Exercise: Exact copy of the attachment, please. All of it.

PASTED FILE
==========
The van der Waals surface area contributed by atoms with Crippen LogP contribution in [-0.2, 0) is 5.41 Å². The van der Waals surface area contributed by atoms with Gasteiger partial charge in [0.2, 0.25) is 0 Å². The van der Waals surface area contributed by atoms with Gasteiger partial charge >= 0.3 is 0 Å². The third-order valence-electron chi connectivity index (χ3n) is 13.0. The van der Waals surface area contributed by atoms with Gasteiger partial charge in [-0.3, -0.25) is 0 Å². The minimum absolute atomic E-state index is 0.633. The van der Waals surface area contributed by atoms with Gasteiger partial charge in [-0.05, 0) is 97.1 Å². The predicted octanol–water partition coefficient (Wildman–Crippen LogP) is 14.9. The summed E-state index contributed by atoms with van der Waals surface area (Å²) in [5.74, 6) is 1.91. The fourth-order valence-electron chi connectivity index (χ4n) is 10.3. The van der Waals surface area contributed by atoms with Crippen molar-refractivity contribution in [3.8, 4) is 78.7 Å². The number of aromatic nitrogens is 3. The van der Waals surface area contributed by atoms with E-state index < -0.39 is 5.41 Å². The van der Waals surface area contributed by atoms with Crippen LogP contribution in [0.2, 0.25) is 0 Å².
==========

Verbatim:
The van der Waals surface area contributed by atoms with Crippen LogP contribution in [-0.2, 0) is 5.41 Å². The van der Waals surface area contributed by atoms with Gasteiger partial charge in [0.2, 0.25) is 0 Å². The van der Waals surface area contributed by atoms with Gasteiger partial charge >= 0.3 is 0 Å². The third-order valence-electron chi connectivity index (χ3n) is 13.0. The van der Waals surface area contributed by atoms with Gasteiger partial charge in [-0.3, -0.25) is 0 Å². The minimum absolute atomic E-state index is 0.633. The van der Waals surface area contributed by atoms with Gasteiger partial charge in [-0.05, 0) is 97.1 Å². The predicted octanol–water partition coefficient (Wildman–Crippen LogP) is 14.9. The summed E-state index contributed by atoms with van der Waals surface area (Å²) in [5.74, 6) is 1.91. The fourth-order valence-electron chi connectivity index (χ4n) is 10.3. The van der Waals surface area contributed by atoms with Crippen molar-refractivity contribution in [3.8, 4) is 78.7 Å². The number of aromatic nitrogens is 3. The van der Waals surface area contributed by atoms with E-state index < -0.39 is 5.41 Å². The van der Waals surface area contributed by atoms with Crippen LogP contribution in [0.2, 0.25) is 0 Å².